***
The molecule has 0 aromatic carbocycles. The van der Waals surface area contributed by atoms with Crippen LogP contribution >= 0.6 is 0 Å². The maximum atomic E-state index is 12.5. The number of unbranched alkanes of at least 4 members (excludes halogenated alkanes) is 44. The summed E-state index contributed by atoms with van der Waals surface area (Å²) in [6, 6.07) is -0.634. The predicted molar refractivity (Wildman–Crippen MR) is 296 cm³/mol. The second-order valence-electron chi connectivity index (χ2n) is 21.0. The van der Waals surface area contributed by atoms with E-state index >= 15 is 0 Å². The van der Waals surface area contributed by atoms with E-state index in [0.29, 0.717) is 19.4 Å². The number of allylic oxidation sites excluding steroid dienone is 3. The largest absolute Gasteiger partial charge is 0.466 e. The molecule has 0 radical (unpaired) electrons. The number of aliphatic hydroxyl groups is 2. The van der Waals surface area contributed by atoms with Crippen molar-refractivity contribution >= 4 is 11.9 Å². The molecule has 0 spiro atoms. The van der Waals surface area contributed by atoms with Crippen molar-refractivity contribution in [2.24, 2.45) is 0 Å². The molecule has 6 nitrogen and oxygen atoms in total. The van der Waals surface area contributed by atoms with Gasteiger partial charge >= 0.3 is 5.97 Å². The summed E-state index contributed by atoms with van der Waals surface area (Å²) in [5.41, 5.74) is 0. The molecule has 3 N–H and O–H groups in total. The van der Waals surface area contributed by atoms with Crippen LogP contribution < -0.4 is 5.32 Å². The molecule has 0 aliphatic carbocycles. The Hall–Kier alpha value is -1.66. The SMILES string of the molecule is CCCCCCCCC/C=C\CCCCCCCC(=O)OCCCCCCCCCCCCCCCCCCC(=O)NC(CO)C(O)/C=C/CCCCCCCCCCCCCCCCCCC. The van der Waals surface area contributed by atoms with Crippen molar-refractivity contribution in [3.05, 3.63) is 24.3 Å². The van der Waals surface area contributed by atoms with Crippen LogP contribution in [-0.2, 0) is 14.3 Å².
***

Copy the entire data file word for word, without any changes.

The molecule has 0 aromatic carbocycles. The van der Waals surface area contributed by atoms with Crippen LogP contribution >= 0.6 is 0 Å². The maximum atomic E-state index is 12.5. The number of unbranched alkanes of at least 4 members (excludes halogenated alkanes) is 44. The summed E-state index contributed by atoms with van der Waals surface area (Å²) in [6, 6.07) is -0.634. The predicted molar refractivity (Wildman–Crippen MR) is 296 cm³/mol. The second-order valence-electron chi connectivity index (χ2n) is 21.0. The van der Waals surface area contributed by atoms with E-state index >= 15 is 0 Å². The van der Waals surface area contributed by atoms with E-state index in [0.29, 0.717) is 19.4 Å². The number of allylic oxidation sites excluding steroid dienone is 3. The largest absolute Gasteiger partial charge is 0.466 e. The molecule has 0 radical (unpaired) electrons. The number of aliphatic hydroxyl groups is 2. The van der Waals surface area contributed by atoms with Crippen molar-refractivity contribution >= 4 is 11.9 Å². The molecule has 0 spiro atoms. The van der Waals surface area contributed by atoms with Crippen molar-refractivity contribution in [2.24, 2.45) is 0 Å². The molecule has 6 nitrogen and oxygen atoms in total. The van der Waals surface area contributed by atoms with Gasteiger partial charge >= 0.3 is 5.97 Å². The summed E-state index contributed by atoms with van der Waals surface area (Å²) in [5.41, 5.74) is 0. The molecule has 3 N–H and O–H groups in total. The van der Waals surface area contributed by atoms with Crippen LogP contribution < -0.4 is 5.32 Å². The molecule has 0 aliphatic carbocycles. The Hall–Kier alpha value is -1.66. The SMILES string of the molecule is CCCCCCCCC/C=C\CCCCCCCC(=O)OCCCCCCCCCCCCCCCCCCC(=O)NC(CO)C(O)/C=C/CCCCCCCCCCCCCCCCCCC. The van der Waals surface area contributed by atoms with Crippen molar-refractivity contribution in [3.05, 3.63) is 24.3 Å². The van der Waals surface area contributed by atoms with Crippen LogP contribution in [-0.2, 0) is 14.3 Å².